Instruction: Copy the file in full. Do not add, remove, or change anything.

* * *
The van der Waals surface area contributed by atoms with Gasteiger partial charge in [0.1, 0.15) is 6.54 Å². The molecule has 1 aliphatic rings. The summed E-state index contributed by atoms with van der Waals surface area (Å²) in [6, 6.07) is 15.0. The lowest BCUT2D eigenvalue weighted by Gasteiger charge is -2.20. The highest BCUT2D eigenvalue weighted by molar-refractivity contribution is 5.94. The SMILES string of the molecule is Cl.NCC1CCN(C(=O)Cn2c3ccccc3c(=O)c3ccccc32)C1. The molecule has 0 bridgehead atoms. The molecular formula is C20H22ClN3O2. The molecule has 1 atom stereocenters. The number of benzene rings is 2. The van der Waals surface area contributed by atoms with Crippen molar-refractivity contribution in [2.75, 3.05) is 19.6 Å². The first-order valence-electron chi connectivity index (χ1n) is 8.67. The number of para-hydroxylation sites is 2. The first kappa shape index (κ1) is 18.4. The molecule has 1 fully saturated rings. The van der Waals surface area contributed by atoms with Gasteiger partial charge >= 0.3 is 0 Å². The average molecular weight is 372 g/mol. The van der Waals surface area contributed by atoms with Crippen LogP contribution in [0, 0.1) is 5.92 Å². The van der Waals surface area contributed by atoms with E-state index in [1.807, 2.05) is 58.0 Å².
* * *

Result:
The van der Waals surface area contributed by atoms with Gasteiger partial charge in [0.1, 0.15) is 6.54 Å². The molecule has 1 aliphatic rings. The summed E-state index contributed by atoms with van der Waals surface area (Å²) in [6, 6.07) is 15.0. The lowest BCUT2D eigenvalue weighted by Gasteiger charge is -2.20. The highest BCUT2D eigenvalue weighted by molar-refractivity contribution is 5.94. The SMILES string of the molecule is Cl.NCC1CCN(C(=O)Cn2c3ccccc3c(=O)c3ccccc32)C1. The molecule has 0 bridgehead atoms. The molecular formula is C20H22ClN3O2. The molecule has 1 atom stereocenters. The number of benzene rings is 2. The van der Waals surface area contributed by atoms with Crippen molar-refractivity contribution in [2.75, 3.05) is 19.6 Å². The first-order valence-electron chi connectivity index (χ1n) is 8.67. The number of para-hydroxylation sites is 2. The first kappa shape index (κ1) is 18.4. The molecule has 1 fully saturated rings. The van der Waals surface area contributed by atoms with Gasteiger partial charge >= 0.3 is 0 Å². The average molecular weight is 372 g/mol. The van der Waals surface area contributed by atoms with Crippen LogP contribution in [0, 0.1) is 5.92 Å². The van der Waals surface area contributed by atoms with E-state index in [1.807, 2.05) is 58.0 Å².